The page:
Comments on the data
The following comments are based upon faculty personnel data obtained from the office of the University of Michigan Senate Advisory Committee on University Affairs (SACUA), as provided by the University's Office of the Provost:
University spokeswoman Lisa Baker claims that 43 Black faculty members received tenure between 1991 and 1996.
According to the SACUA data, during the 1997-98 academic year there were a total of 1932 faculty members with tenure on the three campuses of the University of Michigan. Of those, 69 were Black faculty members, and 33 of the tenured Black faculty members received tenure between January 1, 1991, and December 31, 1996. One explanation of the difference between the number cited by Ms. Baker and the SACUA number might be that 10 of the Black faculty members who received tenure between 1991 and 1996 left the University by the beginning of the 1997-98 academic year.
Frank Ukadike is quoted as saying the no Black faculty member hired as an Assistant Professor since 1990 has been granted tenure.
According to the SACUA data, of the 22 tenured Black faculty members who were hired since 1990, four were hired as Assistant Professors and were given tenure after they joined the University's faculty - two on the Ann Arbor campus and two on the Flint campus. Eighteen others were hired as tenured faculty members (Associate or Full Professor).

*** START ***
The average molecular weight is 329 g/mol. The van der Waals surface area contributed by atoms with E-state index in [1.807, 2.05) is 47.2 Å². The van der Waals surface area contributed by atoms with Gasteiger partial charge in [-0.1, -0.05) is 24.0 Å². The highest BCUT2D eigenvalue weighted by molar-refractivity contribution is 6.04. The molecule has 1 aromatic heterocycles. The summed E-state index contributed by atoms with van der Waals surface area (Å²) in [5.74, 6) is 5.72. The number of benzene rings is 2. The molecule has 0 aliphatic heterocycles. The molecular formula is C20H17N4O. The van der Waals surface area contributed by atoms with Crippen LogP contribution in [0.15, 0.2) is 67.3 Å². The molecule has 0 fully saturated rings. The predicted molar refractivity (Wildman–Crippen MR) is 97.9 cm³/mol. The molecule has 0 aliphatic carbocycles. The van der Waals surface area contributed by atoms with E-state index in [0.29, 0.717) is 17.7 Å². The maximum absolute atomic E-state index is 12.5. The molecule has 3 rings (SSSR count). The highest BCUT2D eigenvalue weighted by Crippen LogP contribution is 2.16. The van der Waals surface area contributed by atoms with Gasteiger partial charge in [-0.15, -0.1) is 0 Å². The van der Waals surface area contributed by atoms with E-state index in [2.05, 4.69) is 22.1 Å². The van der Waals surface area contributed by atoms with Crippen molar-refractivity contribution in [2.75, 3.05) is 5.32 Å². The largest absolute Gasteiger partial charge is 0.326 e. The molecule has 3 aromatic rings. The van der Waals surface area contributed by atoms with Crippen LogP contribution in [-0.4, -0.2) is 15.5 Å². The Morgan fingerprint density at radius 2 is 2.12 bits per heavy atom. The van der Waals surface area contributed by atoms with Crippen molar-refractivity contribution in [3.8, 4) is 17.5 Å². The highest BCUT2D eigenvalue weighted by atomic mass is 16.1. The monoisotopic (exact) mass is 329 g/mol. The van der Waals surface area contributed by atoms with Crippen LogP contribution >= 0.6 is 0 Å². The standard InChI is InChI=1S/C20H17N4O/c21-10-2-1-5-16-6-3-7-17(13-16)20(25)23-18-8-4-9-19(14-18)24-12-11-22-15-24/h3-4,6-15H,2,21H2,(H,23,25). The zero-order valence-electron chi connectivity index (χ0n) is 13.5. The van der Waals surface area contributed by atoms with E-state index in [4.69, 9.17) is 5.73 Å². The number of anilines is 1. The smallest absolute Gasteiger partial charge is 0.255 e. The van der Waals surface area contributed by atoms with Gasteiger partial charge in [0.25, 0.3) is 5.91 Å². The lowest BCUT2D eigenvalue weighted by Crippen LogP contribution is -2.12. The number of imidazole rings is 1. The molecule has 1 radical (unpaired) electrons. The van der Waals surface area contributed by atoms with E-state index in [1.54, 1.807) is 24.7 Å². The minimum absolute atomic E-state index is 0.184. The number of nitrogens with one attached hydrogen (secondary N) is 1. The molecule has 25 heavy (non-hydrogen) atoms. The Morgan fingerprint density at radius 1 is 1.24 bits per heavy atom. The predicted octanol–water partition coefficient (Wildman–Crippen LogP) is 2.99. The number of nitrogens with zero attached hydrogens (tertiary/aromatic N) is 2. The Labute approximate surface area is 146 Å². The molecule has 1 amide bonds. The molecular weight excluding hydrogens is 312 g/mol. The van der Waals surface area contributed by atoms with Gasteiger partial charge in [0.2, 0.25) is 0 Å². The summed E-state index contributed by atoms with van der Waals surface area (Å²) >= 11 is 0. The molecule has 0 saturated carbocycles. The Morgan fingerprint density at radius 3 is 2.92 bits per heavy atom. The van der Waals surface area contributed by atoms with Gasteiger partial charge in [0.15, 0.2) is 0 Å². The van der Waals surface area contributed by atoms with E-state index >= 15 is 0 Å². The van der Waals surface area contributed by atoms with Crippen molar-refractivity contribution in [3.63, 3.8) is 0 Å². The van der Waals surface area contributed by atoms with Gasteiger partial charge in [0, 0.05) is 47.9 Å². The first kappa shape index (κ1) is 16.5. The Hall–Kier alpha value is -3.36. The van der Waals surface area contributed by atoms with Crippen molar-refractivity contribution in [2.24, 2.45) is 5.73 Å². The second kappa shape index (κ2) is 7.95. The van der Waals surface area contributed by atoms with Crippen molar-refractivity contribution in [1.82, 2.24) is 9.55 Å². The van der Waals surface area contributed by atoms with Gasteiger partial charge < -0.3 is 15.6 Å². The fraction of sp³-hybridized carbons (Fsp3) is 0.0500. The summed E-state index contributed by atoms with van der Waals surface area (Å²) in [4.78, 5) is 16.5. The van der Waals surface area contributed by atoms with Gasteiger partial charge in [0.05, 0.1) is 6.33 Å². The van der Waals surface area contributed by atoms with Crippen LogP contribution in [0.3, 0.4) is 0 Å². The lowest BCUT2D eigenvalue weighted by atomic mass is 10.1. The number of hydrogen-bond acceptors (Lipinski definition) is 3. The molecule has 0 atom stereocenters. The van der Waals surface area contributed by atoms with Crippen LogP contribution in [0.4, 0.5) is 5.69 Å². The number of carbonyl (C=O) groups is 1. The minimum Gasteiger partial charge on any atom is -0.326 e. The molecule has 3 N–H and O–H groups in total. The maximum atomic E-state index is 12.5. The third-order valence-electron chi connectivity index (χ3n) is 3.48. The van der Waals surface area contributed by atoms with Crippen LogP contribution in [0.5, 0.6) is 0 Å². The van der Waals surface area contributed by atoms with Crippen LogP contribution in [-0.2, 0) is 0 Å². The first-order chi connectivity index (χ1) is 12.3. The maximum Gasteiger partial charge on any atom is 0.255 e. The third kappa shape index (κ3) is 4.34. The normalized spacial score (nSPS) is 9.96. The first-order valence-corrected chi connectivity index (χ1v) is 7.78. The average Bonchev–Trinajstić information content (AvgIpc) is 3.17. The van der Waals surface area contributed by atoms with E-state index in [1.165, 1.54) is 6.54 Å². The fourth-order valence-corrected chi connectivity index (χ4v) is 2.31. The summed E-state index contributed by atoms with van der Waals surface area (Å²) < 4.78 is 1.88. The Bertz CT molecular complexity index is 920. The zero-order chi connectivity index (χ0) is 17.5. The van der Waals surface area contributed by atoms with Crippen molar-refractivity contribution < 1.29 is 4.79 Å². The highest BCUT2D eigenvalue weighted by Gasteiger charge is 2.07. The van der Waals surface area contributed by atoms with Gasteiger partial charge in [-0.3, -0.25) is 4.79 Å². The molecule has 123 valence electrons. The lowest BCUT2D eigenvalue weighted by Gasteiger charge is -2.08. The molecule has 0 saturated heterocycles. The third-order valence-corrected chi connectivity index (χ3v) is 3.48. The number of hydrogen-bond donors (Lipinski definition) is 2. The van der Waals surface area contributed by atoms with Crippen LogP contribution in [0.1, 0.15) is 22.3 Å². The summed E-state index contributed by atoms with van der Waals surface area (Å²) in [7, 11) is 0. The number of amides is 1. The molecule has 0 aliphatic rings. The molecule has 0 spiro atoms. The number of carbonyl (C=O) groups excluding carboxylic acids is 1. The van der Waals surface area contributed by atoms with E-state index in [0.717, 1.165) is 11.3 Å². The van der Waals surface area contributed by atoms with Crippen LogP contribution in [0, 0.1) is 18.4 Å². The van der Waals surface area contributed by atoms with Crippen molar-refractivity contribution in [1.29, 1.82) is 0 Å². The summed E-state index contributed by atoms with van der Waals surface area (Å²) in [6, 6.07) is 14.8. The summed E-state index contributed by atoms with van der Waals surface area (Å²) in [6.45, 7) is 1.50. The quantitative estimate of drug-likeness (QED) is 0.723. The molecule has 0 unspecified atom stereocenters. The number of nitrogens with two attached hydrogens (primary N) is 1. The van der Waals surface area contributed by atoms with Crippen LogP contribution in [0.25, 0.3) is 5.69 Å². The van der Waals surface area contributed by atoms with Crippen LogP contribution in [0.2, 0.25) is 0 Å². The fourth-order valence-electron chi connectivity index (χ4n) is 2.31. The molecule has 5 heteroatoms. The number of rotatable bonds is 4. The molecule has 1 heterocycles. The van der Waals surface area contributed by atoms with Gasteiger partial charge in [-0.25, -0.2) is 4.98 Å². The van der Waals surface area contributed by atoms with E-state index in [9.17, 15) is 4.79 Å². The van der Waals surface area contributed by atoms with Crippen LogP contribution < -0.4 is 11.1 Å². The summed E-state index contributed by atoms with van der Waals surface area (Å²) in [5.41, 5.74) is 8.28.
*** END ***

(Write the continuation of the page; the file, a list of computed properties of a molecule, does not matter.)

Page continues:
Some other observations.
In the 1990-91 academic year, when Frank Ukadike came to the University of Michigan, there were 46 Black Assistant Professors on the three campuses of the University. By the 1997-98 academic year, 14 of those had been promoted to the rank of Associate Professor, 8 remained Assistant Professors, one had been made an Adjunct Assistant Professor, and the remaining 23 were no longer faculty members at the University of Michigan.
Since the 1982-83 academic year, the first year for which SACUA data exist, the proportion of tenured faculty members, who are Black, rose by 0.83% from 2.74% to 3.57% of the total group of tenured faculty members. Over the same 15-year period, the proportion of tenured faculty members, who are Asian, rose by 3.04% from 4.15% to 7.19% of the total group of tenured faculty members.